Thus ensuring you'll ever have friends by demonstrating your peculiar
and bizzarre contempt and disrespect for what others choose to consume.
People don't want lectures from blithering dipshits like you. They want
to enjoy themselves. Leave them be.


Why are you hanging out in a vegan
newsgroup? Wouldn't you rather be
with your dead body eating peers?


--
SN
http://www.scentednectar.com/veg/




  #11 (permalink)   Report Post  
Old 11-10-2005, 06:41 PM
captain ahab
 
Posts: n/a
Default

Skanky wrote:
Thus ensuring you'll never have friends by demonstrating your peculiar
and bizzarre contempt and disrespect for what others choose to consume.
People don't want lectures from blithering dipshits like you. They want
to enjoy themselves. Leave them be.


Why are you hanging out in a vegan
newsgroup?


I'm not "hanging out." I'm contributing to the flow of issues and ideas.

Wouldn't you rather be
with your dead body eating peers?


They don't eat "dead bodies" and I've already finished my lunch.
  #12 (permalink)   Report Post  
Old 12-10-2005, 06:29 AM
Scented Nectar
 
Posts: n/a
Default

"private ahab" wrote in message
...
Skanky wrote:
Thus ensuring you'll never have friends by demonstrating your peculiar
and bizzarre contempt and disrespect for what others choose to consume.
People don't want lectures from blithering dipshits like you. They want
to enjoy themselves. Leave them be.


Why are you hanging out in a vegan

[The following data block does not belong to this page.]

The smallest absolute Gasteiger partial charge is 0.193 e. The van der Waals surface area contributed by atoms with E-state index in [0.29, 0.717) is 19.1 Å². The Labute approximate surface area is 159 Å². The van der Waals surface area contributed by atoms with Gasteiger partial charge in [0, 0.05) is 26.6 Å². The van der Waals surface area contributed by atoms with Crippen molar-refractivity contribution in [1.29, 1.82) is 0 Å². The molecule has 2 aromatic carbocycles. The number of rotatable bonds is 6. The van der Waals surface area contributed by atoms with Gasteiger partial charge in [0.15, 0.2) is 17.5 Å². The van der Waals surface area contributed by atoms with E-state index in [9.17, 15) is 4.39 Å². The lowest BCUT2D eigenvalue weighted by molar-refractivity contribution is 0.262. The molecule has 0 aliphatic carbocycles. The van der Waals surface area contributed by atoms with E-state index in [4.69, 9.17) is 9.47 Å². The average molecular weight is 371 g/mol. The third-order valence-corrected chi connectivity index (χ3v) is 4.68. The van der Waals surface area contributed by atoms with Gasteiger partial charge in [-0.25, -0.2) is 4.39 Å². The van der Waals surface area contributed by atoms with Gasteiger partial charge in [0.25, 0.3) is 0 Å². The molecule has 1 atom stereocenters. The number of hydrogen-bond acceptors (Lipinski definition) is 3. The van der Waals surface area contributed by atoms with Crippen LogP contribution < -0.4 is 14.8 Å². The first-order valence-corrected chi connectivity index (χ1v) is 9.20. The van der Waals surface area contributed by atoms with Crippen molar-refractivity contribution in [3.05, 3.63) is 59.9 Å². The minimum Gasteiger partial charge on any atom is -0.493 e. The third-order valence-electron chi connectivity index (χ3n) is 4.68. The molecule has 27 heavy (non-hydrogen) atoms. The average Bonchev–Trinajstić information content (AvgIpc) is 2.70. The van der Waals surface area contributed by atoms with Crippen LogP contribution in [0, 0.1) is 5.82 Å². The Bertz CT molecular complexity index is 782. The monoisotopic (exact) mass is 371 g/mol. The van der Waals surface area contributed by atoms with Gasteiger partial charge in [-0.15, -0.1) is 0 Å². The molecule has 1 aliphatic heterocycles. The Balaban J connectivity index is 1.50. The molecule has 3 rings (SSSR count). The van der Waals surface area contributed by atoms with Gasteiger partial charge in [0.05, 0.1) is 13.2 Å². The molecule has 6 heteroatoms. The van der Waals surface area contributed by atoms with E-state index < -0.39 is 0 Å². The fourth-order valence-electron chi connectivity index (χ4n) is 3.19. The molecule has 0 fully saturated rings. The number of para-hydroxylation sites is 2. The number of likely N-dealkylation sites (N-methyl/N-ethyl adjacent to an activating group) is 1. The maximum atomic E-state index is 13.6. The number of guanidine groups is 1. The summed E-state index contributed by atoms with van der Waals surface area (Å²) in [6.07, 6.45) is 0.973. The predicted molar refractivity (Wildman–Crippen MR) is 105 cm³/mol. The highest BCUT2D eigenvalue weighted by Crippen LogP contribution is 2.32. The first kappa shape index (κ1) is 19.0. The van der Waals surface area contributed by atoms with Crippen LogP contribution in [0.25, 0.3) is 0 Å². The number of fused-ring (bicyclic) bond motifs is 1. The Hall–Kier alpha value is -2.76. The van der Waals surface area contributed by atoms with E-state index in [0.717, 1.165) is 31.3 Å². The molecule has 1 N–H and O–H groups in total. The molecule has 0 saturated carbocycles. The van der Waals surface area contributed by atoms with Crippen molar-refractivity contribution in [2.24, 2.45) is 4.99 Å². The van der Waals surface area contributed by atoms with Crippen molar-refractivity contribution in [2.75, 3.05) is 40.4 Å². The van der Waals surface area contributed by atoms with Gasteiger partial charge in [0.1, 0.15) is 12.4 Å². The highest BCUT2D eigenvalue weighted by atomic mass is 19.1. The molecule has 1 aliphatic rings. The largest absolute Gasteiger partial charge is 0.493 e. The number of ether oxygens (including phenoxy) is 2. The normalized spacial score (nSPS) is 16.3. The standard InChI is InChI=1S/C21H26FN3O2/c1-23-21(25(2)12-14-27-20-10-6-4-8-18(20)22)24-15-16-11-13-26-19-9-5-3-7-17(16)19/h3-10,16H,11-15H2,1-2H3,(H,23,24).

newsgroup?


I'm not "hanging out." I'm contributing to the flow of issues and ideas.

Wouldn't you rather be
with your dead body eating peers?


They don't eat "dead bodies" and I've already finished my lunch.


They are eating bodies, and they are
dead. Therefore they are eating dead
bodies. Do you think pork chops grow
on trees? Don't you have any work to
do Jon?


--
SN
http://www.scentednectar.com/veg/




  #13 (permalink)   Report Post  
Old 12-10-2005, 08:47 PM
usual suspect
 
Posts: n/a
Default

Skanky wrote:
Thus ensuring you'll never have friends by demonstrating your peculiar
and bizzarre contempt and disrespect for what others choose to consume.
People don't want lectures from blithering dipshits like you. They want
to enjoy themselves. Leave them be.

Why are you hanging out in a vegan
newsgroup?


I'm not "hanging out." I'm contributing to the flow of issues and ideas.

Wouldn't you rather be
with your dead body eating peers?


They don't eat "dead bodies" and I've already finished my lunch.


They are eating bodies


No, they're eating meat.

Don't you have any work to do Jon?


That's not my name, Skanky.
  #14 (permalink)   Report Post  
Old 13-10-2005, 06:22 AM
Scented Nectar
 
Posts: n/a
Default

"usual suspect" wrote in message
...
Skanky wrote:
Thus ensuring you'll never have friends by demonstrating your peculiar
and bizzarre contempt and disrespect for what others choose to

consume.
People don't want lectures from blithering dipshits like you. They

want
to enjoy themselves. Leave them be.

Why are you hanging out in a vegan
newsgroup?

I'm not "hanging out." I'm contributing to the flow of issues and ideas.

Wouldn't you rather be
with your dead body eating peers?

They don't eat "dead bodies" and I've already finished my lunch.


They are eating bodies


No, they're eating meat.


What do you think meat is, a
vegetable? It's body parts. If
you're going to tout it, at least
admit what it is.

Don't you have any work to do Jon?


That's not my name, Skanky.


So why were you using a different
pseudonym? You should know by
now that most of your insults sound
just like Gooby.


--
SN
http://www.scentednectar.com/veg/